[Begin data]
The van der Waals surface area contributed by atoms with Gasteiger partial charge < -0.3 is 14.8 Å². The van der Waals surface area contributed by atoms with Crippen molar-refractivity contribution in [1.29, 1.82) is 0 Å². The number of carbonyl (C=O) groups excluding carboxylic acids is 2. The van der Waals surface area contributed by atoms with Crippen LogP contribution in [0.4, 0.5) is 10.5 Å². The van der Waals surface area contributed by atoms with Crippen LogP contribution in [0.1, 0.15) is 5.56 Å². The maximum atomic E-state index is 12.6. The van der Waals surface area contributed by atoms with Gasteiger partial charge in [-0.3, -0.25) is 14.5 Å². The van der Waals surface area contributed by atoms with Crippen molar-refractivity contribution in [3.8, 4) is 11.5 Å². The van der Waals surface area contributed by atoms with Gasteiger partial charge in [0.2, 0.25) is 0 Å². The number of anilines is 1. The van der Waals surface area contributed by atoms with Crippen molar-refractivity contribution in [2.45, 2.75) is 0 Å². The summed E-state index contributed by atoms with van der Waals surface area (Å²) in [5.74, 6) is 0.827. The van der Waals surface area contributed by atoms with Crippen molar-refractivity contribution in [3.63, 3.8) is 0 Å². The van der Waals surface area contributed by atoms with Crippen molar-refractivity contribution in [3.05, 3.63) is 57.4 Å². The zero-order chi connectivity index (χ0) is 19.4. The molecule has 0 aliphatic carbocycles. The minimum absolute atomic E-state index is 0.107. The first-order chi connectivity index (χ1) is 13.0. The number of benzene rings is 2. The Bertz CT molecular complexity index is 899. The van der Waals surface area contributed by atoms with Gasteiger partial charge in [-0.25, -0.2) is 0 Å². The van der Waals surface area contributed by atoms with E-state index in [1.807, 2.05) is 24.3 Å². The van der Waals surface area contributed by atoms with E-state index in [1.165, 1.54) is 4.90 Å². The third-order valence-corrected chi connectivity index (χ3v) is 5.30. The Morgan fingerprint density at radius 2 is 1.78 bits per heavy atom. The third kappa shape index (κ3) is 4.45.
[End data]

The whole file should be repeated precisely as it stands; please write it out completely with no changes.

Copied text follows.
The van der Waals surface area contributed by atoms with Gasteiger partial charge < -0.3 is 14.8 Å². The van der Waals surface area contributed by atoms with Crippen molar-refractivity contribution in [1.29, 1.82) is 0 Å². The number of carbonyl (C=O) groups excluding carboxylic acids is 2. The van der Waals surface area contributed by atoms with Crippen LogP contribution in [0.4, 0.5) is 10.5 Å². The van der Waals surface area contributed by atoms with Crippen LogP contribution in [0.1, 0.15) is 5.56 Å². The maximum atomic E-state index is 12.6. The van der Waals surface area contributed by atoms with Gasteiger partial charge in [-0.3, -0.25) is 14.5 Å². The van der Waals surface area contributed by atoms with Crippen molar-refractivity contribution in [3.8, 4) is 11.5 Å². The van der Waals surface area contributed by atoms with Gasteiger partial charge in [0.2, 0.25) is 0 Å². The number of anilines is 1. The van der Waals surface area contributed by atoms with Crippen molar-refractivity contribution in [2.45, 2.75) is 0 Å². The summed E-state index contributed by atoms with van der Waals surface area (Å²) in [5.74, 6) is 0.827. The van der Waals surface area contributed by atoms with Crippen molar-refractivity contribution in [3.63, 3.8) is 0 Å². The van der Waals surface area contributed by atoms with Crippen molar-refractivity contribution in [3.05, 3.63) is 57.4 Å². The zero-order chi connectivity index (χ0) is 19.4. The molecule has 0 aliphatic carbocycles. The minimum absolute atomic E-state index is 0.107. The first-order chi connectivity index (χ1) is 13.0. The number of benzene rings is 2. The Bertz CT molecular complexity index is 899. The van der Waals surface area contributed by atoms with Gasteiger partial charge in [-0.25, -0.2) is 0 Å². The van der Waals surface area contributed by atoms with E-state index in [1.807, 2.05) is 24.3 Å². The van der Waals surface area contributed by atoms with E-state index in [1.165, 1.54) is 4.90 Å². The third-order valence-corrected chi connectivity index (χ3v) is 5.30. The Morgan fingerprint density at radius 2 is 1.78 bits per heavy atom. The third kappa shape index (κ3) is 4.45.